The simplified planning situation described by no means represents the planning contexts in the real world, which may involve several planners and many actors. Planners often encounter information proliferation in making plans; the framework developed here pinpoints a theoretical guideline based on which planning support systems focusing on how information should be gathered can be developed. One might argue that the behavioral model proposed deviates from our daily observations of how planners act, but it forms a basis from which empirical evidence could help make progress for the improved model to reflect human behavior. Similar argument can be found in rationality assumptions of economics (e. g., North, 1996, p. 17). As my illustration shows however, counter-intuitive formulations are useful if they can make problems transparent.
The critical view of this interpretation is that the purpose of planning behavior is to gather information for making contingent decisions that maximizes the conditional expected payoff, and that problems are not solved by plans, but by taking actions based on plans. Hopkins and Schaeffer regard such an interpretation as central to distinguish between three kinds of activities: production of information, regulation, and collective choice (Hopkins and Schaeffer, 1985). They propose a framework incorporating information, rights in land, group formation, and development of built form and use simple examples to provide a coherent framework for describing and interpreting observed planning behavior. They argue that their interpretation implies how planning agencies should organize themselves to effectively carry out plans.
The approach taken here is distinct from Hopkins and Schaeffer's in two ways: (1) My interpretation is normative or deductive in nature, while Hopkins and Schaeffer's empirical and (2) my approach describes explicitly information processing of the planner in making plans. With future effort, the framework can be developed into a more general form for describing normatively how planning should occur between multiple planners and actors.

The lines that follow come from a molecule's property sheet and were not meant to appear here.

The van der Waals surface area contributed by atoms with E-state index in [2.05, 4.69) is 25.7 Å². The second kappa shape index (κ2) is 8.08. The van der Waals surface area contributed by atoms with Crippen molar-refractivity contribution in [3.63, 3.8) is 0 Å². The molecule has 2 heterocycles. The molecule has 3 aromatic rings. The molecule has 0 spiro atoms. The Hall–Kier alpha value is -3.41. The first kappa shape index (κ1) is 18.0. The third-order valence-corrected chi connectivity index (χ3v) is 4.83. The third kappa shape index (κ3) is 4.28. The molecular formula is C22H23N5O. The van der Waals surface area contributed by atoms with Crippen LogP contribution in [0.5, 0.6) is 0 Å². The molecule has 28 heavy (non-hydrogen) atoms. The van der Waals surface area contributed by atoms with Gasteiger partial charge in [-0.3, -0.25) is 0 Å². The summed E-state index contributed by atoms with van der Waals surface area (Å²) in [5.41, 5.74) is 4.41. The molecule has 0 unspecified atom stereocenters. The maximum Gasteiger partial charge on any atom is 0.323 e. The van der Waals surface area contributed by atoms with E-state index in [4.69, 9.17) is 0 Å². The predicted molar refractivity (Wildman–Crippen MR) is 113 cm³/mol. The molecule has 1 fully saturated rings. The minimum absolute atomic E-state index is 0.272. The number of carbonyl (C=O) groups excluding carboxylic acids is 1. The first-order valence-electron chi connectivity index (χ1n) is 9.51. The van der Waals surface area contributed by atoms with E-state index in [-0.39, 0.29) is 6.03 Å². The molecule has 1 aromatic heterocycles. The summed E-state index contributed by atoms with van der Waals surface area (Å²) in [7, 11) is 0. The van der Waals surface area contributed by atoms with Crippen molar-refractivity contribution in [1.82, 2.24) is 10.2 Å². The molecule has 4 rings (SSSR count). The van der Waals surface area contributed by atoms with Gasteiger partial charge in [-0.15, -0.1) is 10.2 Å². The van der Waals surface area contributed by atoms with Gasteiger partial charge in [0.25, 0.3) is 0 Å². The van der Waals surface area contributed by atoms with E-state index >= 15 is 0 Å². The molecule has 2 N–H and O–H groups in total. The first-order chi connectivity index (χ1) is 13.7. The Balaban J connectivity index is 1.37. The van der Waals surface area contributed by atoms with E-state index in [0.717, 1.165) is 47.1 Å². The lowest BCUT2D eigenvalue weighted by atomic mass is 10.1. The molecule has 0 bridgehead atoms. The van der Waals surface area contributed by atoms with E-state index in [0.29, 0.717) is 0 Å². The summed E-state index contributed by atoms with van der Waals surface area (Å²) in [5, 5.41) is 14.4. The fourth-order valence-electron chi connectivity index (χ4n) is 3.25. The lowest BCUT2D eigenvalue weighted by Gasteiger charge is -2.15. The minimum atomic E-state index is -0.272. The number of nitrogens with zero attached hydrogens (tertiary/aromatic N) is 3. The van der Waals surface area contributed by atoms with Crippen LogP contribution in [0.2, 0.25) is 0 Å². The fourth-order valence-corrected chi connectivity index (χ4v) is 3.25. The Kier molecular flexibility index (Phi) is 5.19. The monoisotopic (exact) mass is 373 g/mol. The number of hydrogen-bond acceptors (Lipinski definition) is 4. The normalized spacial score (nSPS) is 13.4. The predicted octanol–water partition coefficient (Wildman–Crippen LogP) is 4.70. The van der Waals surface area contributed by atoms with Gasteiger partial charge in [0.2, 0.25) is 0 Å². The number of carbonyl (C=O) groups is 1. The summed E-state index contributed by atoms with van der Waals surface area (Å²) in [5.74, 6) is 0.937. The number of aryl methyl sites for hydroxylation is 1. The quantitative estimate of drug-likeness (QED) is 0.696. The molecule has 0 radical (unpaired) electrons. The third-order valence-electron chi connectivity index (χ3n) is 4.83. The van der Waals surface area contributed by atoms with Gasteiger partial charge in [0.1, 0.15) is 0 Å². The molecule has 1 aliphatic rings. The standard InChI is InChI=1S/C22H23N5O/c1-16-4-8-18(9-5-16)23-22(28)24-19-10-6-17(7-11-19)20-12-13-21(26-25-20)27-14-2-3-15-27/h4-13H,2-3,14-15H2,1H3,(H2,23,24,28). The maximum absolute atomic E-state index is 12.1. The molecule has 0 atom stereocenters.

I suggest two immediate pieces of future work and applications following this research:
The first would require careful experimental designs in which subjects are required to perform some simple tasks (such as transportation network designs), and their judgments in form of preferences, probabilities, and information structures are recorded to verify whether the criterion of searching for more valuable information as specified in Corollary 1 is satisfied in their planning processes. More specifically, in a gaming context, subjects make observations and decisions as well as sending messages according to some rules of information processing, and planning effectiveness of different organizational structures can be observed. This type of research could alternatively be carried out through computer simulations. The second would require field studies on real planning cases (such as urban renewal cases) and descriptions of planning behavior could be justified in light of the framework provided here.